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5. Truth of a name

         If Mills’ statement that “names have denotation, not connotation” was correct, it would be utterly nonsensical to speak of truth in connection with names. But, whether logicians like it or not, the meaning of names transcends mere labelling. Speaking anecdotally, I named my daughter Isabel and not XY23FO4, even though the latter would almost guarantee unequivocal identification anywhere in the world and under any circumstance, while Isabel is a comparatively common and thus potentially ambiguous name. Nevertheless, the name Isabel has the important advantage that particular groups of people that are likely to become relevant for my daughter throughout her life immediately accepted this name as ‘normal’, ‘fitting’, ‘traditional’, but also ‘original’. Levi-Strauss (1962) provides ample evidence that names supply the individual with a place in society and that they are chosen specifically because of their connotations. For Frege (1892) it is, of course, clear that any lexical item will have connotations, since it is necessarily part of a larger language system.[1]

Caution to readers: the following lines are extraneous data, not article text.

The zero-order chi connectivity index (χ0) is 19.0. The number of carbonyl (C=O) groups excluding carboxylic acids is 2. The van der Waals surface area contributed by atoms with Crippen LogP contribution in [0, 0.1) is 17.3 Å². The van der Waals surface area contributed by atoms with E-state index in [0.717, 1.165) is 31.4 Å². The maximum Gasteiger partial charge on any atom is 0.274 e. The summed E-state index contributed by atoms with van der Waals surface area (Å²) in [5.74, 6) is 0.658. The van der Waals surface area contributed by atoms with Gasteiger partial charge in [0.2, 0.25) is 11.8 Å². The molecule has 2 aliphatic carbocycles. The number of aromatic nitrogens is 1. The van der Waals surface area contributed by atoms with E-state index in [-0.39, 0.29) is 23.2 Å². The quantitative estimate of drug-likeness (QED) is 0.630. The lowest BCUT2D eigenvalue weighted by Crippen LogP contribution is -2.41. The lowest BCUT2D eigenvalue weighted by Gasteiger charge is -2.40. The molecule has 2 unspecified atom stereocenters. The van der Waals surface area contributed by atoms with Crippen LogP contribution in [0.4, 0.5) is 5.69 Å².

Levi-Strauss (1962) argues further that the distinction between proper names and natural kind terms is artificial and shows that both form a continuum: proper names are thus used as the narrowest possible classifications, i.e. they denote natural classes with ideally one member. Since proper names and natural kind terms are conceptually related, it comes as no surprise that the latter are frequently used as proper names, while the former are often expanded into class terms. Again, examples abound and are provided in Levi-Strauss (1962).

        The Russellian consequence is to treat proper names and common nouns alike as abbreviations for definite descriptions. If this was correct, an identifying description should be substitutable for a name. As Burge (1973: 203) shows, this is not true for even Russell’s minimal solution “the object called PN”, where PN stands for the proper name in question: (14) is not equivalent to (15).

(14)             Jones is necessarily a Jones.

(15)             This entity called ‘Jones’ is necessarily an entity called ‘Jones’. 

Since a similarly contradictory statement can be produced for any substituted definite description, Burge (1973) thus opts for viewing proper names simply as predicates, leaving the exact implementation of truth conditions up to extra-linguistic factors. The name O’Hara would thus be interpreted as the predicate O’Hara(x), which has the truth condition “true of any x just in case x is an O’Hara” (206). I will assume here that this accurately describes the semantic contribution of proper names.

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© Philipp Strazny 1998


[1]           It is often discussed whether proper names are part of a language or whether they transcend any given language system. I believe this misses the point, since any name in use will stand in a relation to the remaining language system used by the speaker. Thus, Frege’s assertion also applies to e.g. a Japanese name used by an English speaker conversing in Italian.